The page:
Organization of Behavior
Cover of the first edition
|Author||Donald O. Hebb|
|Media type||Print (Hardcover and Paperback)|
|Pages||378 (2002 Psychology Press edition)|
Organization of Behavior is a 1949 book by the psychologist Donald O. Hebb, in which the author introduces his theory about the neural bases of learning, which is now commonly known as "Hebb's postulate".
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Hebb proposes that whenever conditioned reflexes are established in an organism through learning, a new anatomical substratum is established in the brain through a physiological process in which weak or non-existent synapses are strengthened by biochemical modification or by permanent changes in their electrical properties. Learning, according to Hebb's hypothesis, is not simply something impressive upon a passive brain, but a process in which the cellular structure of the brain is permanently modified.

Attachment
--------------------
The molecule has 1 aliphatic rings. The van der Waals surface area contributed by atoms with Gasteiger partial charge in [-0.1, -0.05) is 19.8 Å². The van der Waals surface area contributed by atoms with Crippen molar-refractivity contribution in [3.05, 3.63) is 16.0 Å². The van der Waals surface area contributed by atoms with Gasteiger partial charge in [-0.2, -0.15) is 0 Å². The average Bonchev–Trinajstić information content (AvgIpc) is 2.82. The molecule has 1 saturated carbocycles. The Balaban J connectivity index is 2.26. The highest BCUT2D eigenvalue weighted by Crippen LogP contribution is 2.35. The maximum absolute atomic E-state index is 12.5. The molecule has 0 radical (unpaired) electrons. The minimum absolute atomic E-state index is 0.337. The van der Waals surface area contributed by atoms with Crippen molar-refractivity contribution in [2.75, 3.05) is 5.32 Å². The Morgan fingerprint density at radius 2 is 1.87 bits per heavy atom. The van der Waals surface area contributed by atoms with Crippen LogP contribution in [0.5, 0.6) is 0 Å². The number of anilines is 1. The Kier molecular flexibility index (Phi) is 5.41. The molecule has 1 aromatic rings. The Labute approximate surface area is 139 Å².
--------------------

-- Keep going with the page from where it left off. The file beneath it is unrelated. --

Organization of Behavior is the most influential outline of Hebb's hypothesis. Richard Webster comments in Why Freud Was Wrong (1995) that the hypothesis has classic status within science and is supported by recent research.